8. A process according to claim 1, further comprising regenerating the collected acidic aqueous solution phases for removing the cations and regenerating the collected alkaline aqueous solution phases for removing the anions.
9. A process according to claim 8, wherein the regeneration of the acidic aqueous solution phases for removing the cations takes place by ion exchange.
10. A process according to claim 8, wherein the regeneration of the alkaline aqueous solution phases for removing the anions takes place by distillation.
11. A process according to claim 1, wherein more than 98% of dibutyl phosphate which is present in the spent organic solvent is removed.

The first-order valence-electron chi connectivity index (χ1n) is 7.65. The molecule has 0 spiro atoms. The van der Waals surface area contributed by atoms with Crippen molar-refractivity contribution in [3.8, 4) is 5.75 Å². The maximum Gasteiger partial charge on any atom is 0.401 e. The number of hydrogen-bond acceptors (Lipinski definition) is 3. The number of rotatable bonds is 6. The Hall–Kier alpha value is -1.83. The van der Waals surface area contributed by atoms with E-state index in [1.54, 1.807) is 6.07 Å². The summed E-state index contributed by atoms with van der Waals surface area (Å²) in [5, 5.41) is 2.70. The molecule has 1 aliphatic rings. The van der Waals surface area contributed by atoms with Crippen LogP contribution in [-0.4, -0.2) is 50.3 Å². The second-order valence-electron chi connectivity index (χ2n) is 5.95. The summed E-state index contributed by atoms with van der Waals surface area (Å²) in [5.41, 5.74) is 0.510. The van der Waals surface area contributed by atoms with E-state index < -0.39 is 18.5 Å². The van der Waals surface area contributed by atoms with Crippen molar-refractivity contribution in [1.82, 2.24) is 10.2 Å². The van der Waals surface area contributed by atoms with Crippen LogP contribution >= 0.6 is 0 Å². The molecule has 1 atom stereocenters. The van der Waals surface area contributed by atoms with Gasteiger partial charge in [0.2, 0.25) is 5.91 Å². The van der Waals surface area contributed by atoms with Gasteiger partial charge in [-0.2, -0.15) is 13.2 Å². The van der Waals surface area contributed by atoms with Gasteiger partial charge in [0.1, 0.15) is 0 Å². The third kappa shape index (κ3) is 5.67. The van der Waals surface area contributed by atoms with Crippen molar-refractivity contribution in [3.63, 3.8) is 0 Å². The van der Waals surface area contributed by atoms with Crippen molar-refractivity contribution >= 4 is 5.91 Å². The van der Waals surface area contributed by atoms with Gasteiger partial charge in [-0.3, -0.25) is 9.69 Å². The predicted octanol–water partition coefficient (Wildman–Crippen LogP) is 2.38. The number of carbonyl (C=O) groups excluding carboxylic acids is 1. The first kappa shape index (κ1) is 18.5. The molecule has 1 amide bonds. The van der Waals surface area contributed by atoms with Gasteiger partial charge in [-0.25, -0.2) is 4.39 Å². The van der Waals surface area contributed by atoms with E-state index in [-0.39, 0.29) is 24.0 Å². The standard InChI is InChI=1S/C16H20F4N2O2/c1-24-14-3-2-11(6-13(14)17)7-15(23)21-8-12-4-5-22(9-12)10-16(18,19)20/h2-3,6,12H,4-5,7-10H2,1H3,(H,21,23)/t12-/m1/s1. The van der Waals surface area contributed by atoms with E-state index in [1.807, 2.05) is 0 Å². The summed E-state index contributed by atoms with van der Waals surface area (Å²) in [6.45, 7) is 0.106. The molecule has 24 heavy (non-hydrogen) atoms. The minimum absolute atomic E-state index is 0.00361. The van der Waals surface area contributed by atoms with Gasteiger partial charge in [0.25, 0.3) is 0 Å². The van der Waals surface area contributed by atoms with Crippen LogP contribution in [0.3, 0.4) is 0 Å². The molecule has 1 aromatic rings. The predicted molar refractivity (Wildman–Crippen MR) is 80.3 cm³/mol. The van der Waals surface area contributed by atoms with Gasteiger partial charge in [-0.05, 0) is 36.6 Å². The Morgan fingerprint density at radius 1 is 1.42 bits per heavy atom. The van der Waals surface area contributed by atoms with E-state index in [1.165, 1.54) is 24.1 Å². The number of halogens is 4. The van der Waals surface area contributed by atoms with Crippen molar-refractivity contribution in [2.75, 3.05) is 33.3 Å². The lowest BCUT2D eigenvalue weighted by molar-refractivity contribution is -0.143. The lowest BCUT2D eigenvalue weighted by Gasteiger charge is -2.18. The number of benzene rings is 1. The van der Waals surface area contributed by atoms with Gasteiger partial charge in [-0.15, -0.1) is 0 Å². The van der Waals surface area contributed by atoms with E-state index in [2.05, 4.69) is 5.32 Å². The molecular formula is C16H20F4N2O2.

12. A process according to claim 1, wherein more than 95% of metal ions which are present in the spent organic solvent are removed.
13. A process according to claim 1, wherein capturing the cations by the acidic aqueous solution phases and the anions by the alkaline aqueous solution phases simultaneously includes:
providing the first and second hydrophobic porous membranes in a regenerating device;
passing the alkaline aqueous solution phases through the first hydrophobic porous membrane;
passing the acidic aqueous solution phases through the second hydrophobic porous membrane;
passing the spent organic solvent through the regenerating device so as to flow outside the first and second hydrophobic porous membranes;
and further wherein the steps of passing the alkaline aqueous solution phases, the acidic aqueous solution phases and the spent organic solvent take place simultaneously.
14. A process according to claim 13, wherein the first hydrophobic membrane is made up of a first plurality of hollow fibers and the second hydrophobic membrane is made up of a second plurality of hollow fibers.